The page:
Education

Thwarting violent extremism: a new approach


Countering or preventing violent extremism (CVE or PVE) is a risk averse field buffeted by cautious politics and frightening violent extremist organizations (VEOs). Many donors and practitioners skirt danger by employing development approaches to thwart extremism, addressing issues like youth unemployment, poverty and unequal access to education – even as research makes plain that they are not the main reasons why a young person joins a VEO.

Such imprecise efforts make impact assessment difficult. But a second evaluation challenge is even more formidable: it is virtually impossible to prove that any initiative prevented a young person from joining a VEO.

Several members of local organizations in East Africa shared with me the best indicator of effectiveness that I have come across. They told me that they know their initiatives are interfering with VEO activities when VEO officials secure their mobile phone numbers and start texting them, remarking on where they live and, sometimes, where their children go to school. Authentic CVE/PVE work is as dangerous as it is difficult.

How can states and agencies counter violent extremism, much less prevent it? Before sharing some ideas for next steps, it’s important to get the basics right. Learn more...

 

Source : Alliance for Peacebuilding



Climate Change Mitigation and Adaptation: A Simple Guide to Schools in Africa


Climate change education provides an important window into individual and societal responsibility. As educators, schools not only have an interest in teaching subjects that will prepare students for careers and earn them good test scores, but to teach them to be mindful and responsible citizens. Teaching on climate change means teaching on topics like environmental stewardship and collective responsibility — teaching students that they and those around them have a responsibility to something larger than themselves. Real climate change education confers onto students an appreciation of the role they play in their environment — both their physical, changing environment, and their civic environments. Incorporating the topic into school curriculum only stands to bring students closer to their communities. Civic engagement, one of the most important lessons schools impart on their students, can be taught through student engagement with local institutions.

With the curricula as hectic as they are, and such a breadth of material to cover, UNESCO has compiled a small volume giving reference to Africa: Climate Change Mitigation and Adaptation Simple Guide to Schools in Africa which will be used in the STEM mentorship Camps for secondary schools to support efforts by educational institutions to impart knowledge on climate change to students in secondary level education.

To read more: Click here 



Flipping Lesson Design: Moving The Learning Objective To The End


There would be few teachers haven’t been advised to publish lesson objectives at the beginning of every lesson.

After all, this is a signal for students where the learning is going, and can help keep teachers and students on the same page. But for many teachers, this has largely been an ineffective strategy, with students just mindlessly writing them down and rarely independently checking their learning against them as the lesson unfolds.

John Dabell succinctly articulates a possible reason: It could be argued, that we need to accomplish the learning first before we can understand what the learning objective is and what the knowledge and understanding relates to. Many teachers concur, and after years of adhering to the expectation of writing down learning objectives (Los) at the start of lessons, at the beginning of the year, maybe this is a chance to try something different.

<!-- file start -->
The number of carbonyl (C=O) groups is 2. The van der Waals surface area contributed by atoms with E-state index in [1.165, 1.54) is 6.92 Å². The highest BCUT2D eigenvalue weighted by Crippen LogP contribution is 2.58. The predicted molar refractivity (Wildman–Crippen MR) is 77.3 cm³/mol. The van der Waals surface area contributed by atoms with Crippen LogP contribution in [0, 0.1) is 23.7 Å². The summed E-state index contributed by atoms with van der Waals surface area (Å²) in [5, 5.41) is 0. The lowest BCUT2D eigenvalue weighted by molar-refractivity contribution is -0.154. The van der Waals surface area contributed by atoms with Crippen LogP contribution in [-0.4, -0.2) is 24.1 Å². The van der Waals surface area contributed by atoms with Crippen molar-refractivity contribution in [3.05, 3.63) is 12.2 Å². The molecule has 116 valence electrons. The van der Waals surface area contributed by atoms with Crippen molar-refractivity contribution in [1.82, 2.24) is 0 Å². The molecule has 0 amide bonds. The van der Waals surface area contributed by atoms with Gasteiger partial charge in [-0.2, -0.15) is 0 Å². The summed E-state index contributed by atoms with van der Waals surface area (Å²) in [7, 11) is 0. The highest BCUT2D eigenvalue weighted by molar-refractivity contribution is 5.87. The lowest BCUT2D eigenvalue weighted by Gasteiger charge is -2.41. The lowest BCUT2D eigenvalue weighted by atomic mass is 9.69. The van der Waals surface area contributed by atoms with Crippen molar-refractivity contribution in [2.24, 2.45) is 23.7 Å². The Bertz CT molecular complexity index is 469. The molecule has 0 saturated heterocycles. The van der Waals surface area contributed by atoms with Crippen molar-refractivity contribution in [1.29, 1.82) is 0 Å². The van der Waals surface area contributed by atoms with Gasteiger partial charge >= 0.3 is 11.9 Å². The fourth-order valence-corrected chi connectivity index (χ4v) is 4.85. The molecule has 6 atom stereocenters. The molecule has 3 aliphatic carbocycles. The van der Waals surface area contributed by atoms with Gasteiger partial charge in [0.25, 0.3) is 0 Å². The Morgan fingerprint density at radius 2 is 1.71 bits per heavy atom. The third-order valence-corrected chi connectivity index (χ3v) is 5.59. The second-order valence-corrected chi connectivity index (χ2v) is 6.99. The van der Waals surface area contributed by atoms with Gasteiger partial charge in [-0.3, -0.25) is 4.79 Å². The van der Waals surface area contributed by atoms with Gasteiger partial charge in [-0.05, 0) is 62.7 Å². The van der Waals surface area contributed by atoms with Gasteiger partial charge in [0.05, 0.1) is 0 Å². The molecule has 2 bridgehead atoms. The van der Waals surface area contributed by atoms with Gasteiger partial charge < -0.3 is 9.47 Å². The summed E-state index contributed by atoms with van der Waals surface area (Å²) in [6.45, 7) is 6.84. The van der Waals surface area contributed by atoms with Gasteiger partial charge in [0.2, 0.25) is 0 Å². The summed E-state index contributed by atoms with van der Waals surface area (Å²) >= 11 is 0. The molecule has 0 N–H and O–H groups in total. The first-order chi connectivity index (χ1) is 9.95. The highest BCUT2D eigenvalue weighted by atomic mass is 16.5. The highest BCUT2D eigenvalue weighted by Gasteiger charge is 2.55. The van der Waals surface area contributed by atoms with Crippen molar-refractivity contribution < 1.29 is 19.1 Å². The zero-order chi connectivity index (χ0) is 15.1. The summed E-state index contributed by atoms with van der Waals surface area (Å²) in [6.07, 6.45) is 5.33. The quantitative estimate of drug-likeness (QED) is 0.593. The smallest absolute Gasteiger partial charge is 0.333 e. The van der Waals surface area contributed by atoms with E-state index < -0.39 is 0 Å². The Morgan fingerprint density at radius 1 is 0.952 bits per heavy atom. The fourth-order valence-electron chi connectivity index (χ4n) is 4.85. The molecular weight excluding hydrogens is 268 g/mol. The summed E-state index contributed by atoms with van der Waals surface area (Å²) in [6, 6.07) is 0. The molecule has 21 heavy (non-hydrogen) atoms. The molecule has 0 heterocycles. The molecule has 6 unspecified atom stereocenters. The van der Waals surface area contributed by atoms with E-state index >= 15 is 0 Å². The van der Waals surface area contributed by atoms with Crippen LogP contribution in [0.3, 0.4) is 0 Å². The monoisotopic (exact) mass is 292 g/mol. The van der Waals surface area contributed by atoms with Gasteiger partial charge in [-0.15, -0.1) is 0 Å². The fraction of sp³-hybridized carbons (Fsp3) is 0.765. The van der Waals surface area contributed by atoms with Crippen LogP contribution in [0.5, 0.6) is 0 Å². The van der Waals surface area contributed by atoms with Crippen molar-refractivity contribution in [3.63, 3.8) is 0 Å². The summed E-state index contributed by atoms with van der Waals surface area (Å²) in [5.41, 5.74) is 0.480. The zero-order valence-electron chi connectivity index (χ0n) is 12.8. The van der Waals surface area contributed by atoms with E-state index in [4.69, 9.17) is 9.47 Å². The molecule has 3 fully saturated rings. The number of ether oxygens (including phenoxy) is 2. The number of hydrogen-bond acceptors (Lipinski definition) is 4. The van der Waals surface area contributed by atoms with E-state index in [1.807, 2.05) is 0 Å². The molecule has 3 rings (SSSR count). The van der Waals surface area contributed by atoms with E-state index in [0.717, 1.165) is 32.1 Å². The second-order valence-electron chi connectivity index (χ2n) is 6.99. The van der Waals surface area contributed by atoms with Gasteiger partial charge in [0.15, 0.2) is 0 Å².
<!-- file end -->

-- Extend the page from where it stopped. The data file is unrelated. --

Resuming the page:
To read more, click here 



UNESCO World Conference on Education for Sustainable Development


UNESCO is kicking off its new framework: ‘Education for Sustainable Development: Towards achieving the Sustainable Development Goals’ – ESD for 2030 and its roadmap for implementation during the UNESCO World Conference on Education for Sustainable Development in Berlin, Germany.

800 participants from around the world will gather for the occasion: policy-makers working in education and sustainable development, education practitioners, civil society, development community and private sector experts. 

For further information: https://en.unesco.org/events/ESDfor2030

Application site: https://www.esdfor2030.berlin/call-for-proposals/en/



5 Out-Of-The Box Assessment Strategies Every Teacher Should Know


Most teachers and current textbooks offer varied approaches to the material to be learned so the teaching can be brain-compatible with the varied student learning styles.

It is only logical that respect for these individual learning styles be incorporated into assessment forms and out-of-the-box assessment strategies teachers should know and use when appropriate. For example, teachers responsive to interpersonal learning styles find cooperative group work a way to pull in those learners as well to give students with artistic, computer, dramatic, or organizational skills the opportunities to enter the learning experience through their strengths and interests

To read more, click here 



20 Collaborative Learning Tips And Strategies For Teachers


Collaborative learning teams are said to attain higher level thinking and preserve information for longer times than students working individually.  Why is this so?

Groups tend to learn through “discussion, clarification of ideas, and evaluation of other’s ideas.” Perhaps information that is discussed is retained in long-term memory. Research suggests that students who worked collaboratively on math computational problems earned significantly higher scores than those who worked alone. Plus, students who demonstrated lower levels of achievement improved when working in diverse groups.

What are some ways to include best practices for collaborative learning in the classroom?



20 Collaborative Learning Tips And Strategies For Teachers


Collaborative learning teams are said to attain higher level thinking and preserve information for longer times than students working individually.  Why is this so?